We ponder whether Smith or Davis would be the better mayor; how best to revitalize Broadway, a fair contract for teachers, and developing the former MOT, etc.
But, even if the best person is elected mayor, Broadway revitalized, the MOT perfect, and teachers given a fair raise, the little things would remain: those things we choose either to do or not, that determine the character of our city and the quality of our neighborhoods.
Some examples: you're about to pull into a parking space at Stop & Shop but find a shopping cart abandoned in the parking space. Or, there is a shopping cart left thoughtlessly to roll against another's vehicle.
Walk down Broadway and see litter on the sidewalk inches from a city trash receptacle. Haven't you experienced young people along Broadway repeatedly spewing the F word or others who shout the N word as greeting to friends?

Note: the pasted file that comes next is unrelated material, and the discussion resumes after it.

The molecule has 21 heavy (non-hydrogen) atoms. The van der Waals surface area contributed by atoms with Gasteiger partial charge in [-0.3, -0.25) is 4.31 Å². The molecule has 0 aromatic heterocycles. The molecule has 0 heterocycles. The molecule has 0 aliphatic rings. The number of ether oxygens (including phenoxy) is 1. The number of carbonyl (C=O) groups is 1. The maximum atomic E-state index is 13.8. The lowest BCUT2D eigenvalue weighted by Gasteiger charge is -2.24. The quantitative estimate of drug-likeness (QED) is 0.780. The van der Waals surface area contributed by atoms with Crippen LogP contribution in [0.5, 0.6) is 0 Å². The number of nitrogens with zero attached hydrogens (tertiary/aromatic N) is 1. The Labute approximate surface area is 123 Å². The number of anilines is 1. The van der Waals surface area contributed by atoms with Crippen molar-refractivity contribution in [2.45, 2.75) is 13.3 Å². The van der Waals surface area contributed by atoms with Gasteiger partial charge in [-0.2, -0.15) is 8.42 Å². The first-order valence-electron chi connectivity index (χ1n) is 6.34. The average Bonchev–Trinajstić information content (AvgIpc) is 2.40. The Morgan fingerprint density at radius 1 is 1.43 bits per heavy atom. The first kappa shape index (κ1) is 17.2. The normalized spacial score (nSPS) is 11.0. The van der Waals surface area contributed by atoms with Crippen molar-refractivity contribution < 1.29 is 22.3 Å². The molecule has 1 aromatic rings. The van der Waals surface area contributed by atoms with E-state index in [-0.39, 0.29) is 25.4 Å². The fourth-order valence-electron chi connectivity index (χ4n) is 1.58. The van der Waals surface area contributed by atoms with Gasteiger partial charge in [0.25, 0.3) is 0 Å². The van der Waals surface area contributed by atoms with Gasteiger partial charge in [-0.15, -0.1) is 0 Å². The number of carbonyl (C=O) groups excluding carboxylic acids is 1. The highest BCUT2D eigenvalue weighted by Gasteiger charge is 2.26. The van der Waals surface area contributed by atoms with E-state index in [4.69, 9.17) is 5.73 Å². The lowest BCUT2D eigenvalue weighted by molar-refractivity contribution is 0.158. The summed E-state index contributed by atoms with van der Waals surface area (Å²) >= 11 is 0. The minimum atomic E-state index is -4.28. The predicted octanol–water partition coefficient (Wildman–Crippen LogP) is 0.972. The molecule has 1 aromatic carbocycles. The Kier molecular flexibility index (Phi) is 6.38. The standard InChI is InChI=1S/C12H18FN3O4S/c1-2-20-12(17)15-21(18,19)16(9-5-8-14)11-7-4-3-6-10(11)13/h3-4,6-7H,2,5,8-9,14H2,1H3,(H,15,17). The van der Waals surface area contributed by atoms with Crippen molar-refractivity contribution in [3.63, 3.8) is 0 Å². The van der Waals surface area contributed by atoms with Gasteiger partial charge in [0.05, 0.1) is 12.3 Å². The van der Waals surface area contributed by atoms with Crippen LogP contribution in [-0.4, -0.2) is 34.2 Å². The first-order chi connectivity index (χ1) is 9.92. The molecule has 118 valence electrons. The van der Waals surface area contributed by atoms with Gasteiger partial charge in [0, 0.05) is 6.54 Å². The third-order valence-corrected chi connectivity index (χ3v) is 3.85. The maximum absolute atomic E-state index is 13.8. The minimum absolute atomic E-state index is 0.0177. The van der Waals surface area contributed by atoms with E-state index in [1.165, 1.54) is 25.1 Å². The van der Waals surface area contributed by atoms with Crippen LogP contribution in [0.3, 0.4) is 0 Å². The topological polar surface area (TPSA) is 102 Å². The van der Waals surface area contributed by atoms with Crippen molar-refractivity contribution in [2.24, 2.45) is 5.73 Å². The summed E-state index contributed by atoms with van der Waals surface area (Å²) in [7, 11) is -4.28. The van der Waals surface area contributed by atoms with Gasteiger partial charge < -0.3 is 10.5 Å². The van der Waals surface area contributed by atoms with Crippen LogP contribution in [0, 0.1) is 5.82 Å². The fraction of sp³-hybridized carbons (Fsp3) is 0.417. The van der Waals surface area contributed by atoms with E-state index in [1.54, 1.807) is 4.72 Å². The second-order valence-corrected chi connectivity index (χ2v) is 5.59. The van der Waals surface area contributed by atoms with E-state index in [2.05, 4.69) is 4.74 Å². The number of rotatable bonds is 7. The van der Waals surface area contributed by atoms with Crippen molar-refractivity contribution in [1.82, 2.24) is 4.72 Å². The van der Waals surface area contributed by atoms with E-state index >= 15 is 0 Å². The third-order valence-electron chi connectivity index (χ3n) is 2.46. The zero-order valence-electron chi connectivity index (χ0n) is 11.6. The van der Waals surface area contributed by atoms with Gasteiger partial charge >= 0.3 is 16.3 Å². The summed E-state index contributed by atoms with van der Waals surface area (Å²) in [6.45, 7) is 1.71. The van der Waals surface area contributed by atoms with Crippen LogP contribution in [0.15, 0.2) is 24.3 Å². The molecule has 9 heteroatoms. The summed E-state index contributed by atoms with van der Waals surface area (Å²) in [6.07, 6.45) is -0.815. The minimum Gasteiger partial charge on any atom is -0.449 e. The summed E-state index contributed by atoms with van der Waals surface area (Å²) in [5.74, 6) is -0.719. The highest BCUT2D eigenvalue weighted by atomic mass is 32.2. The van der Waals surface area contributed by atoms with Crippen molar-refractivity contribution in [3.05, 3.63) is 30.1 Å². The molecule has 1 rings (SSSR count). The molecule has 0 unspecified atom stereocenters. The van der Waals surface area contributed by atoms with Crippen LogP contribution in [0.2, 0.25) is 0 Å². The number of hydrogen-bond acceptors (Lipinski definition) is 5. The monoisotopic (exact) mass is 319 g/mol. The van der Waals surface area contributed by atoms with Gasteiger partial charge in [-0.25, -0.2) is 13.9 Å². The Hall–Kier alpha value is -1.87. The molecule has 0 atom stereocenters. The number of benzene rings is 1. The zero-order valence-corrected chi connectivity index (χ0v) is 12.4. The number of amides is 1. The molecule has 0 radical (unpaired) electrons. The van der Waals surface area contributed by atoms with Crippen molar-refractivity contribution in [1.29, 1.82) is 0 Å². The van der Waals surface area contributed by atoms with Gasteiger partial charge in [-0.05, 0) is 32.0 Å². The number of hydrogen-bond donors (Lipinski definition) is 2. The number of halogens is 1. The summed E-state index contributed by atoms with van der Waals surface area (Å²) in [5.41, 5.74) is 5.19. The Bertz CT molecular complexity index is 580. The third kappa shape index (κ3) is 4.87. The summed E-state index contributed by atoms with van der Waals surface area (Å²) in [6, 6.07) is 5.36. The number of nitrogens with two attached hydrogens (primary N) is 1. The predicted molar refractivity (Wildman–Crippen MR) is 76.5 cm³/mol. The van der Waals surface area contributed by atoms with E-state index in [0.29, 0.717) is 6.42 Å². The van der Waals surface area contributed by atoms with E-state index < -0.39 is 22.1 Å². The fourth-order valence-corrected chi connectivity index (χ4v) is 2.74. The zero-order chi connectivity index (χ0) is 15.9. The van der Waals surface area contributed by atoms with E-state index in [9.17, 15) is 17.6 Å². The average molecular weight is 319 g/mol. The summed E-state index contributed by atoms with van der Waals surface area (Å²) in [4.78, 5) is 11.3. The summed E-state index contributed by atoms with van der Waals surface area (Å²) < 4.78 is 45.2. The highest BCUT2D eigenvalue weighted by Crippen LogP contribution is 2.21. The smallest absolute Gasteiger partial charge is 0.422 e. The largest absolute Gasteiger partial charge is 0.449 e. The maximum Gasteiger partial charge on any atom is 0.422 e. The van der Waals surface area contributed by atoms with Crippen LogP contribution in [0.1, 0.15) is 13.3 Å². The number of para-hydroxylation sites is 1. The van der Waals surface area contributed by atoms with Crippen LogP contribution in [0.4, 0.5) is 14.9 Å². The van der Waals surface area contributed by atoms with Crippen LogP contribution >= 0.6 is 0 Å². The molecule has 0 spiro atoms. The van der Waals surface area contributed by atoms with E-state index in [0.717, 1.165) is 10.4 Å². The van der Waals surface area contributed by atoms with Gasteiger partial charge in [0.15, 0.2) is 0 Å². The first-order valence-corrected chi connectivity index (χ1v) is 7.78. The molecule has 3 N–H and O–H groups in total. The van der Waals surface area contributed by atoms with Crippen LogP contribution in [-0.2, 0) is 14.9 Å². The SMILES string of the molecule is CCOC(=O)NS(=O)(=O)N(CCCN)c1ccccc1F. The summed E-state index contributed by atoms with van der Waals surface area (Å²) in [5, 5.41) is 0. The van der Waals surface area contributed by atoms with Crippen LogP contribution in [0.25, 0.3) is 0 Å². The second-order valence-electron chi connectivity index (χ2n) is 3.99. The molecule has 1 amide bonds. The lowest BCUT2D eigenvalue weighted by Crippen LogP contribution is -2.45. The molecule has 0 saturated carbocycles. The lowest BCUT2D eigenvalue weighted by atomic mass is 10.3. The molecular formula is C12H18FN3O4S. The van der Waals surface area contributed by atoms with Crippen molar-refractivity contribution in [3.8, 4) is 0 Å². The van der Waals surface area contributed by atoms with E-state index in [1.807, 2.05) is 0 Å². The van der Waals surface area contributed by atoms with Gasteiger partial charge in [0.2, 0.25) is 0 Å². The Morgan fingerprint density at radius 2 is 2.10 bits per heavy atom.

Then there are selfish drivers who illegally park adjacent to the drive-by mail boxes denying others the convenience of posting mail without leaving their car. And others who impatiently honk their horns when the driver in front exercises a lawful right to choose not to turn right on red.
In your own neighborhood haven't you seen the morning-after result of carelessly set out trash or paper recyclables scattered about by overnight wind and rain? And of course, the dog owner who doesn't pick up after his or her pet.
I think I've made my point: we want our elected officials to do the right thing and what's best for our community. Some of us, however, refuse to do the same. How about making a conscious effort to not do any of the little things described above, and you'll become someone doing the right thing and also what's best for our community.
WILLIAM T. SMITH